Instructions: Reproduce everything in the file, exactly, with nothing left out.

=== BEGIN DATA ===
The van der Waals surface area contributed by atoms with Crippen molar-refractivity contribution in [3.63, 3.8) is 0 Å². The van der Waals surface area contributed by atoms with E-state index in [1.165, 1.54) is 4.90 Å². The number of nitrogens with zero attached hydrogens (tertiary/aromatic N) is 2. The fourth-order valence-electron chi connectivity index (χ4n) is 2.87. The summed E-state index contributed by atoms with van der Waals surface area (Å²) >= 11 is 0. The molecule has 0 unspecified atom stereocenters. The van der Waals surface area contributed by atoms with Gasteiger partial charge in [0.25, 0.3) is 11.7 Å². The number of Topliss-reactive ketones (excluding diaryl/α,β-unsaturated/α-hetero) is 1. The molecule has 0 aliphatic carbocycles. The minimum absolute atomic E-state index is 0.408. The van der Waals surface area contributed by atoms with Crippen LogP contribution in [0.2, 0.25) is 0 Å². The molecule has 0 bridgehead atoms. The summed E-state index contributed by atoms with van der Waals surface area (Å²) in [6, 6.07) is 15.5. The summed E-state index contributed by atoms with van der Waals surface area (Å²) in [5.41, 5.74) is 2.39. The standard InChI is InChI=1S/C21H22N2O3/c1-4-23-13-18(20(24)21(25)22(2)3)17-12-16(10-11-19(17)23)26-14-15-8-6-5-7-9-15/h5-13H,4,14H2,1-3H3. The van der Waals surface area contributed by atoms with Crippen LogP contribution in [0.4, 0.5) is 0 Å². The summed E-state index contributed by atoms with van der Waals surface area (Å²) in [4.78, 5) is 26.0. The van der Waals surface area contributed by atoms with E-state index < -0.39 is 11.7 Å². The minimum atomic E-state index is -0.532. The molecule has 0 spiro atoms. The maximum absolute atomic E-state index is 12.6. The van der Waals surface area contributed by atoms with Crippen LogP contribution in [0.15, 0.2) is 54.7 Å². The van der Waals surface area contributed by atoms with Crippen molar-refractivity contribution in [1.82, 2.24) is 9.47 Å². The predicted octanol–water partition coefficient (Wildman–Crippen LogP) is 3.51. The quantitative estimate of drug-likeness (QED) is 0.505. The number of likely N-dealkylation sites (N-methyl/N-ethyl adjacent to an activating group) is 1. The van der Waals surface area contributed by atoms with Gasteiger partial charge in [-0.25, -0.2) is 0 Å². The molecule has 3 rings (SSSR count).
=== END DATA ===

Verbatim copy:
The van der Waals surface area contributed by atoms with Crippen molar-refractivity contribution in [3.63, 3.8) is 0 Å². The van der Waals surface area contributed by atoms with E-state index in [1.165, 1.54) is 4.90 Å². The number of nitrogens with zero attached hydrogens (tertiary/aromatic N) is 2. The fourth-order valence-electron chi connectivity index (χ4n) is 2.87. The summed E-state index contributed by atoms with van der Waals surface area (Å²) >= 11 is 0. The molecule has 0 unspecified atom stereocenters. The van der Waals surface area contributed by atoms with Gasteiger partial charge in [0.25, 0.3) is 11.7 Å². The number of Topliss-reactive ketones (excluding diaryl/α,β-unsaturated/α-hetero) is 1. The molecule has 0 aliphatic carbocycles. The minimum absolute atomic E-state index is 0.408. The van der Waals surface area contributed by atoms with Crippen LogP contribution in [0.2, 0.25) is 0 Å². The molecule has 0 bridgehead atoms. The summed E-state index contributed by atoms with van der Waals surface area (Å²) in [6, 6.07) is 15.5. The summed E-state index contributed by atoms with van der Waals surface area (Å²) in [5.41, 5.74) is 2.39. The standard InChI is InChI=1S/C21H22N2O3/c1-4-23-13-18(20(24)21(25)22(2)3)17-12-16(10-11-19(17)23)26-14-15-8-6-5-7-9-15/h5-13H,4,14H2,1-3H3. The van der Waals surface area contributed by atoms with Crippen LogP contribution in [0.4, 0.5) is 0 Å². The summed E-state index contributed by atoms with van der Waals surface area (Å²) in [4.78, 5) is 26.0. The van der Waals surface area contributed by atoms with E-state index < -0.39 is 11.7 Å². The minimum atomic E-state index is -0.532. The molecule has 0 spiro atoms. The maximum absolute atomic E-state index is 12.6. The van der Waals surface area contributed by atoms with Crippen LogP contribution in [0.15, 0.2) is 54.7 Å². The van der Waals surface area contributed by atoms with Crippen molar-refractivity contribution in [1.82, 2.24) is 9.47 Å². The predicted octanol–water partition coefficient (Wildman–Crippen LogP) is 3.51. The quantitative estimate of drug-likeness (QED) is 0.505. The number of likely N-dealkylation sites (N-methyl/N-ethyl adjacent to an activating group) is 1. The van der Waals surface area contributed by atoms with Gasteiger partial charge in [-0.25, -0.2) is 0 Å². The molecule has 3 rings (SSSR count).